Andrew Rhodes, interim CEO at the UK Gambling Commission, is, according to The Guardian, set to be appointed on a permanent basis at the regulatory body. 

The newspaper reported that the solidifying of Rhodes as the UKGC’s CEO was due to his commitment and “signalling government approval” for his crackdown on “recidivist behaviour” by betting and gaming operators. 

Initially appointed interim CEO in July last year on an 18 month contract, Rhodes took over the position left by Sarah Gardner, who herself initially took on responsibility for leadership of the regulator after the resignation of Neil McArthur.

In addition to overseeing the final stages of the Gambling Act review, Rhodes will also be responsible for coordinating the bidding contest for the Fourth National Lottery Licence, choosing whether Camelot or challengers Allwyn, Sisal and Northern & Shell Group will secure the 10 year contract. 

According to the Guardian, Rhodes permanent appointment is set to be confirmed by DCMS secretary, Nadine Dorries, “imminently”, with a salary of £150,000.

On his original interim appointment, Rhodes stated at the time: “The Gambling Commission is one of the world’s highest profile and most respected regulators so I am delighted to join the team at such an important time.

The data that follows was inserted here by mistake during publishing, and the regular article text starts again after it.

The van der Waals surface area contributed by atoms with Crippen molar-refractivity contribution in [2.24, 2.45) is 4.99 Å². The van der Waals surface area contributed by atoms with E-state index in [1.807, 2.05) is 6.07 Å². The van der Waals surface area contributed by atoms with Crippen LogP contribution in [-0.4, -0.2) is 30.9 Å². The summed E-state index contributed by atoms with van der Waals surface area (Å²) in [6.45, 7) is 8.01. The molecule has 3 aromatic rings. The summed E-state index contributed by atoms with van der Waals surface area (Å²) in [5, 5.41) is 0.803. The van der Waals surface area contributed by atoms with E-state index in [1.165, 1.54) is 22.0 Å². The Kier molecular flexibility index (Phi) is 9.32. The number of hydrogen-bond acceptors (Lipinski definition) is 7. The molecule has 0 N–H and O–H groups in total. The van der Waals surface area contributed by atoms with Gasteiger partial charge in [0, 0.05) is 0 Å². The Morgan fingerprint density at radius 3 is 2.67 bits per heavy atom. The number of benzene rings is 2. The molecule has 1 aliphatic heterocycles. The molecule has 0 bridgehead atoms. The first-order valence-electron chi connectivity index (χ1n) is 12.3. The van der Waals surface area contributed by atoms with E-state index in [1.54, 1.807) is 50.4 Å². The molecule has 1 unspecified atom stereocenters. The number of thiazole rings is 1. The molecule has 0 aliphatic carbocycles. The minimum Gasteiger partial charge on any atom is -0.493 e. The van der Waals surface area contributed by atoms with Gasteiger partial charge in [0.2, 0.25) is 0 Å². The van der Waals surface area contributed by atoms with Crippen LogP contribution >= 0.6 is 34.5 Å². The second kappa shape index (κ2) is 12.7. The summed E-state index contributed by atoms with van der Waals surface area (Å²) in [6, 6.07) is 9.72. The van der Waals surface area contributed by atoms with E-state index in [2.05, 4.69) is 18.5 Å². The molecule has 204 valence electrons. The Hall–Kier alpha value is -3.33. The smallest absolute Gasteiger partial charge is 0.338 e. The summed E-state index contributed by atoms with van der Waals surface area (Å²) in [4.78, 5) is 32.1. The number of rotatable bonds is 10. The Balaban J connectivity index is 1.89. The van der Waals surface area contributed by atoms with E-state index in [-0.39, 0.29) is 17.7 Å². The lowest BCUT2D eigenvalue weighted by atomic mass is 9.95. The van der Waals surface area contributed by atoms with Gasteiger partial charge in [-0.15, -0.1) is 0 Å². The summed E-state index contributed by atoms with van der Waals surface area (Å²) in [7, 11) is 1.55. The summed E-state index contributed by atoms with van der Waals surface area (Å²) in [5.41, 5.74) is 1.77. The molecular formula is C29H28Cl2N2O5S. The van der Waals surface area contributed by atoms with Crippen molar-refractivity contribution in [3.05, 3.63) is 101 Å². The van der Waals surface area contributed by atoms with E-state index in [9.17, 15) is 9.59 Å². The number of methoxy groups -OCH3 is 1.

“Protecting the public and players from gambling harm will continue to be central to our work, and I am looking forward to meeting people from across the industry and those with lived experience to understand the issues and opportunities which lay ahead.

“This is a great time to have the opportunity to work in gambling regulation. The Government’s Gambling Act review represents a fantastic opportunity to deliver real and sustained improvements in the way gambling is provided and regulated. As the regulator we have a unique and important role to play at the forefront of that change.”

As argued by the Guardian, government figures have been impressed with Rhodes’ increasingly hardline stance against gambling industry infractions in recent months, with the CEO notably issuing warnings at the annual GambleAware conference in December.

Describing the aforementioned ‘recidivist behaviour’ of certain operators, Rhodes informed the GambleAware audience in December that “We are seeing the same companies committing the same offences for second or even third times”.

He explained: “I have a concern that those operators are starting to see fines as a compliance measure, that is something that we are not prepared to tolerate. In an ideal world, the Commission would have little to do beyond licensing operators. But that is far from the case.

“We are no way near that at this point in time. There is simply too much harm from gambling as a result of too little compliance amongst too many operators.”